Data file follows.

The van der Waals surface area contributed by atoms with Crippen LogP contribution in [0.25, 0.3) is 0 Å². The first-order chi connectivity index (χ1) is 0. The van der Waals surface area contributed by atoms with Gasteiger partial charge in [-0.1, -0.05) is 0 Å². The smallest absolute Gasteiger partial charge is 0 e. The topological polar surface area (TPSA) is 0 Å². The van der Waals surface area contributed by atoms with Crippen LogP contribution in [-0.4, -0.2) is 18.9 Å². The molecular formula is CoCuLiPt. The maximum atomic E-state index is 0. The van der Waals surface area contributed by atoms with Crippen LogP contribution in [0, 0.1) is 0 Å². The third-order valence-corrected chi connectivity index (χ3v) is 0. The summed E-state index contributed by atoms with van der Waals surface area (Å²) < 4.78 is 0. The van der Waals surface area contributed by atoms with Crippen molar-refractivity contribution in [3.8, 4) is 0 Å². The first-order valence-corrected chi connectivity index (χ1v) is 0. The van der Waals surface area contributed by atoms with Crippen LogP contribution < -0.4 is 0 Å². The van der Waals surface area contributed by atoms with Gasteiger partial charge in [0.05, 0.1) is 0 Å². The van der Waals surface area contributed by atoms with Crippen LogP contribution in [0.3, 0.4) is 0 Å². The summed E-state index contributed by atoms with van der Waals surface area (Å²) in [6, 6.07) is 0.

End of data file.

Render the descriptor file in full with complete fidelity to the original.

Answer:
The van der Waals surface area contributed by atoms with Crippen LogP contribution in [0.25, 0.3) is 0 Å². The first-order chi connectivity index (χ1) is 0. The van der Waals surface area contributed by atoms with Gasteiger partial charge in [-0.1, -0.05) is 0 Å². The smallest absolute Gasteiger partial charge is 0 e. The topological polar surface area (TPSA) is 0 Å². The van der Waals surface area contributed by atoms with Crippen LogP contribution in [-0.4, -0.2) is 18.9 Å². The molecular formula is CoCuLiPt. The maximum atomic E-state index is 0. The van der Waals surface area contributed by atoms with Crippen LogP contribution in [0, 0.1) is 0 Å². The third-order valence-corrected chi connectivity index (χ3v) is 0. The summed E-state index contributed by atoms with van der Waals surface area (Å²) < 4.78 is 0. The van der Waals surface area contributed by atoms with Crippen molar-refractivity contribution in [3.8, 4) is 0 Å². The first-order valence-corrected chi connectivity index (χ1v) is 0. The van der Waals surface area contributed by atoms with Crippen LogP contribution < -0.4 is 0 Å². The van der Waals surface area contributed by atoms with Gasteiger partial charge in [0.05, 0.1) is 0 Å². The van der Waals surface area contributed by atoms with Crippen LogP contribution in [0.3, 0.4) is 0 Å². The summed E-state index contributed by atoms with van der Waals surface area (Å²) in [6, 6.07) is 0.